• Some Adobe software - or parts of the software - requires that you have additional education. For example, to become better at using a program like Animate or Dreamweaver, I highly recommend that you find a book from Apress about such topics as HTML, CSS, and JavaScript. These are all topics that I teach in my classroom and I also touch on these code languages in my book.
  • You don’t have to be a great videographer to shoot video. Learning the basics using Photoshop and Media Encoder can get you started in working with audio and video for the web. I present these topics in my third book.
  • Keep reading Adobe technology books, even if they are slightly out dated ones. I am always amazed at some of the ideas that former authors have that I would never have considered. I try to look at how these ideas can be applied in my teaching in a new and innovative ways. Sometimes it is just the slight adjustment of code, or a design that creates something totally new.
  • As an instructor or author, consider your audience and their skill level. It’s easy to overwhelm students with new ideas, but if you don’t explain them in a methodical and relevant manner, the audience can get easily lost. Remember that your audience may not have the years of training you have, but that does not mean they don’t have something to contribute to your knowledge as well. So listen and respond patiently when they tell you that they are confused and need assistance. Or, in the case of a book, supply resource links if you think the topic requires a more detailed explanation.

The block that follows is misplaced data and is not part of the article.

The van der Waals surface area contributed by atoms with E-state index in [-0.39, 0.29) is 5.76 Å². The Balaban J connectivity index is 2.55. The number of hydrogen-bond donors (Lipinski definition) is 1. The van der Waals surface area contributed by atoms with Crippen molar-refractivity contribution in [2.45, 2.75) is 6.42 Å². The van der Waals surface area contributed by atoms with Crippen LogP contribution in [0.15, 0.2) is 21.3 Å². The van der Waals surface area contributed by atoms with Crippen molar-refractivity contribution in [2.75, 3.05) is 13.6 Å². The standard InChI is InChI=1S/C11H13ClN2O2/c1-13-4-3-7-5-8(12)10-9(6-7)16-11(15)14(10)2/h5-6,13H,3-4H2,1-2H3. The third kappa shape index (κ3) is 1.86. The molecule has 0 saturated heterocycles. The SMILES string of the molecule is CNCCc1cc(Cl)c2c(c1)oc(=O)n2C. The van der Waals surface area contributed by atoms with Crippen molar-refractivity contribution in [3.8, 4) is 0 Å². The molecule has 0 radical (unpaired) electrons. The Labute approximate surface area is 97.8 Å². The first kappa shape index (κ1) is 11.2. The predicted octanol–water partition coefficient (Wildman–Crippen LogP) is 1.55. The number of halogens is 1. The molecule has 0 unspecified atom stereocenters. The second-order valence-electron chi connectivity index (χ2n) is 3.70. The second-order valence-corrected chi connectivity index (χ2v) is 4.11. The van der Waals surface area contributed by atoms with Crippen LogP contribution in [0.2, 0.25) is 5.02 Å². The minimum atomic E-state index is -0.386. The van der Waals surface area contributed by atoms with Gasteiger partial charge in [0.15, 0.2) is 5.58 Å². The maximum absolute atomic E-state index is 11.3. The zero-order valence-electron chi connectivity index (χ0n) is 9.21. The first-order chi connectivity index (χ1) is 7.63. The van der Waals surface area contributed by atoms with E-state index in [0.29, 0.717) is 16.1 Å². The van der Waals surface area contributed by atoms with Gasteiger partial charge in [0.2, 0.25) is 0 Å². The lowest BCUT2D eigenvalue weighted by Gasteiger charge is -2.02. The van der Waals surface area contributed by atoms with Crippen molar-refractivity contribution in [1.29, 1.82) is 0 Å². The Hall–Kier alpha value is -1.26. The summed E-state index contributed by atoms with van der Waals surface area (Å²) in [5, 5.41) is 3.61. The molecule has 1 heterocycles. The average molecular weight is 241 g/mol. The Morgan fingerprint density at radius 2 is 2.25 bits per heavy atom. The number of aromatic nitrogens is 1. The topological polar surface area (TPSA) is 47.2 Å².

• It’s also easy to hold back and not explain an idea fully to those that are willing to learn or have bought a book. Generally, if you can’t explain what a panel in Adobe does or does not do, it’s probably best to leave it out of the curriculum until you have a better grasp of the topic and can explain it fully. Giving only half the answer in a book will leave the reader confused. As I have discovered in the classroom, a student will test your knowledge, so you need a good explanation as to why you are skipping over a topic. Don’t be afraid to say, “I don’t know a lot about that topic, but I’ll do some research into it and get back to you." In my case I consulted various books, instructors, and Apress editors - and they with their technical writers - so that I could present the most up to date Adobe information.
  • Do your software research and get back to students or readers in a timely manner. You never know how that type of consideration for others will be rewarded in the future.

In conclusion, I hope that whether you are in my classroom, reading my books, or reading other books at Apress, you will be inspired to learn about Adobe software and continue your lifelong study of technology.

About the Author

Jennifer Harder has worked in the graphic design industry for over 10 years. She has a degree in Graphic Communications and is currently teaching Acrobat, InDesign, and Dreamweaver courses at Langara College. As a freelancer, Jennifer frequently works with Adobe PDFs to help enhance web sites. She enjoys talking about Adobe Software and her interests include: writing, illustration, and working on her websites.

This article was contributed by Jennifer Harder, author of Graphics and Multimedia for the Web with Adobe Creative Cloud.